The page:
3 Ways to Strengthen Your Cybersecurity Program

In a world where work is increasingly done remotely, retail shopping is driven by e-commerce, and entertainment, marketing, and even real estate are expanding into the “metaverse,” cybersecurity is of utmost concern for companies looking to capitalize on the new digital landscape. More reliance on digital channels comes with heightened cybersecurity risk as both revenues and reputations are on the line.

Last year the world saw a 29% increase in data breaches and ransomware attacks, according to Yahoo Finance. Not only has the frequency increased, but the average cost of data breaches also rose by about a third, up to $4.24 million according to IBM. This figure grows to over $5 million on average at firms where employees work remotely.

Major technology and financial firms such as Twitch, owned by Amazon, and CNA—those that should have the best safeguards for their data—saw high profile attacks in 2021 that compromised their customer’s data and their own credibility. The Sustainability Accounting Standards Board (SASB) lists customer privacy and data security as priorities for e-commerce companies, retailers, insurance providers, and internet media companies, among other industries. And like Amazon, many companies see cybersecurity as a priority from their materiality assessment results. Both Twitch and CNA saw user data stolen, and Twitch’s website source code was highjacked by hackers.

In response to the uptick in cyber attacks, governments have called for action and companies are investing heavily in cybersecurity solutions. In August, Google made a pledge to U.S. President Joe Biden to invest $10 billion in cybersecurity by 2026, which started with a $500 million acquisition of Siemplify, an Israeli cybersecurity firm. More formal requirements are materializing as well, with new legislation proposed to deter attacks and protect consumers, including provisions to protect data, detect breaches, and notify customers when a crisis does occur.

The banking sector in particular has seen a high level of activity from regulators including new bank rules regarding the timely notification of customers in the event of a breach. Banks will be required to notify consumers of an attack within 36 hours of its discovery, highlighting the need for swift action among vulnerable firms. Non-bank financial institutions have new requirements from the FTC regarding the disclosure of cybersecurity risk, consumer access to data, employee training, response plans, and reporting of cybersecurity breaches. These regulations can serve as a guide to other industries that host confidential data in preparation for potential upcoming industry-specific regulations.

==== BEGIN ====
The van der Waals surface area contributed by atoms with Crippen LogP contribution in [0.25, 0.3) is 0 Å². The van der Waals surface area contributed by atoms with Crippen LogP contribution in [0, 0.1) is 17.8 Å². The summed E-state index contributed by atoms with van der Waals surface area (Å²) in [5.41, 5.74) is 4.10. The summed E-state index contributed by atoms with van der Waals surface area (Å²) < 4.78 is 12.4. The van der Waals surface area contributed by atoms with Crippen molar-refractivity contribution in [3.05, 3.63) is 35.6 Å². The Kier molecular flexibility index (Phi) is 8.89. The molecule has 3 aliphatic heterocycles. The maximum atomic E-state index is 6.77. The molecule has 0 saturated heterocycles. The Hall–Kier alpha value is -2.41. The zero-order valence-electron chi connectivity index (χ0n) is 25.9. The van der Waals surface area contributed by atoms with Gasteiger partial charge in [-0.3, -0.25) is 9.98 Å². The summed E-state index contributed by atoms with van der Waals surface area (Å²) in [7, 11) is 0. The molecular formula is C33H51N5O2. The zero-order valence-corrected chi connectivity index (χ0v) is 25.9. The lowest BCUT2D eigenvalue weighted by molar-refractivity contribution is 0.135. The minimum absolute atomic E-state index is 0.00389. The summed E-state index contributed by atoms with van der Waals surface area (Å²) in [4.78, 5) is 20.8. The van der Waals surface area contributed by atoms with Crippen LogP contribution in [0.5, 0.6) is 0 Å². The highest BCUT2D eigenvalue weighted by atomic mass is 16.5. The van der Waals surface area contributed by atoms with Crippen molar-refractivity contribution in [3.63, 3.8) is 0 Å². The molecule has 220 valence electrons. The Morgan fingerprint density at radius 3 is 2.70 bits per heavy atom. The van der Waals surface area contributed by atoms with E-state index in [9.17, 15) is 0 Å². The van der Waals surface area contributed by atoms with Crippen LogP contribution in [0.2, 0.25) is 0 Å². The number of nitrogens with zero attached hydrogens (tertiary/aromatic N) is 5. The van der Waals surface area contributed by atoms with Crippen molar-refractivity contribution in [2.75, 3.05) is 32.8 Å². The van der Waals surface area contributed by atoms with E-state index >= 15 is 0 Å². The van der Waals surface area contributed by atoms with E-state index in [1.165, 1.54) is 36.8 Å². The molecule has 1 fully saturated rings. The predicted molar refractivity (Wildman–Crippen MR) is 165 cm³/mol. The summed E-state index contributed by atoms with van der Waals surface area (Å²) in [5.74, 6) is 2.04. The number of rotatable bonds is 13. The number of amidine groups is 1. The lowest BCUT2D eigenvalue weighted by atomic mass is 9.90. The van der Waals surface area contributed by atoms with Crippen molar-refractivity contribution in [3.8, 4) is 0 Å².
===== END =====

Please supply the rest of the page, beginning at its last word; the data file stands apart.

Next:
Short of spending $500 million on a cybersecurity startup, what can a company do to protect itself?

  1. The first step should be the implementation of proper policies regarding employee training on phishing, multi-factor authentication, and protection of credentials and data. Compromised credentials was the largest source of breaches in 2021, accounting for 1 in 5 attacks, according to IBM.
    • Cisco Systems takes a layered approach to cybersecurity, including employee training and behavioral security precautions.
    • Alleghany Corporation notes that it limits the number of personnel with access to data to limit opportunities for error and misuse.
  2. Secondly, systems should be put in place to protect and monitor the integrity of company and consumer data. The faster a breach can be detected, the faster it can be contained. IBM reports significant decreases in the cost of a breach by companies that employ AI data breach detection software.
    • A firewall is a passive measure to limit attacker’s access to data that can be employed by almost all companies, such as boat manufacturer MasterCraft.
    • Prudential Financial takes a more active approach, employing a team of cyber security analysts that use tools to monitor, report and respond to cybersecurity threats.
  3. Third, a response plan should be created outlining who has responsibility for taking action, guidelines on damage control, and timelines for executive, board, and customer notification. Best in class cybersecurity programs will implement protections to deter attacks, as well as well-detailed response plans that allow for swift action in the event of an attack.
    • Destination XL Group, an apparel retailer, has a Board committees dedicated to cybersecurity and data protection, ensuring awareness and responsibility for these issues at the highest levels of the company.
    • Meta provides an outline for the procedures taken in the event of an attack, including the timeline for disclosure and strategies for remediation.

By implementing the three steps mentioned above, you can put a robust cyber security program into place. For more information on cybersecurity precautions and policies, reach out.